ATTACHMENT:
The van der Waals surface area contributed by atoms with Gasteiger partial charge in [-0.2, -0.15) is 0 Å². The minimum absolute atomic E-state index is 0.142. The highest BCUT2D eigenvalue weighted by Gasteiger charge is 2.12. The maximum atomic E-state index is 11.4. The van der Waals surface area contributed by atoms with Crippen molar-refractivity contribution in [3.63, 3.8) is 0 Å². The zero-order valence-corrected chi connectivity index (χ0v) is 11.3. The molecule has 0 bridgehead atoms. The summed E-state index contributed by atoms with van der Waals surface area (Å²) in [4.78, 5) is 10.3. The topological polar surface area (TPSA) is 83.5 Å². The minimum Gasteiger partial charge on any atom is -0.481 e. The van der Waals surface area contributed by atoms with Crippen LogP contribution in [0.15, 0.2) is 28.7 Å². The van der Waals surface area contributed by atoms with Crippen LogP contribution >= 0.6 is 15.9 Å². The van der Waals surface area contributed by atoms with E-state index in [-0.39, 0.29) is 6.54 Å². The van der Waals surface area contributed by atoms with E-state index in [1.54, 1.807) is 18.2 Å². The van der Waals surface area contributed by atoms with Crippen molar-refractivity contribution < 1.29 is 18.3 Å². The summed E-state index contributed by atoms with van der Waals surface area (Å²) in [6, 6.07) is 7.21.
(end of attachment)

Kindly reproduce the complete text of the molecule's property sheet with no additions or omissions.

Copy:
The van der Waals surface area contributed by atoms with Gasteiger partial charge in [-0.2, -0.15) is 0 Å². The minimum absolute atomic E-state index is 0.142. The highest BCUT2D eigenvalue weighted by Gasteiger charge is 2.12. The maximum atomic E-state index is 11.4. The van der Waals surface area contributed by atoms with Crippen molar-refractivity contribution in [3.63, 3.8) is 0 Å². The zero-order valence-corrected chi connectivity index (χ0v) is 11.3. The molecule has 0 bridgehead atoms. The summed E-state index contributed by atoms with van der Waals surface area (Å²) in [4.78, 5) is 10.3. The topological polar surface area (TPSA) is 83.5 Å². The minimum Gasteiger partial charge on any atom is -0.481 e. The van der Waals surface area contributed by atoms with Crippen LogP contribution in [0.15, 0.2) is 28.7 Å². The van der Waals surface area contributed by atoms with Crippen LogP contribution >= 0.6 is 15.9 Å². The van der Waals surface area contributed by atoms with E-state index in [-0.39, 0.29) is 6.54 Å². The van der Waals surface area contributed by atoms with E-state index in [1.54, 1.807) is 18.2 Å². The van der Waals surface area contributed by atoms with Crippen molar-refractivity contribution < 1.29 is 18.3 Å². The summed E-state index contributed by atoms with van der Waals surface area (Å²) in [6, 6.07) is 7.21.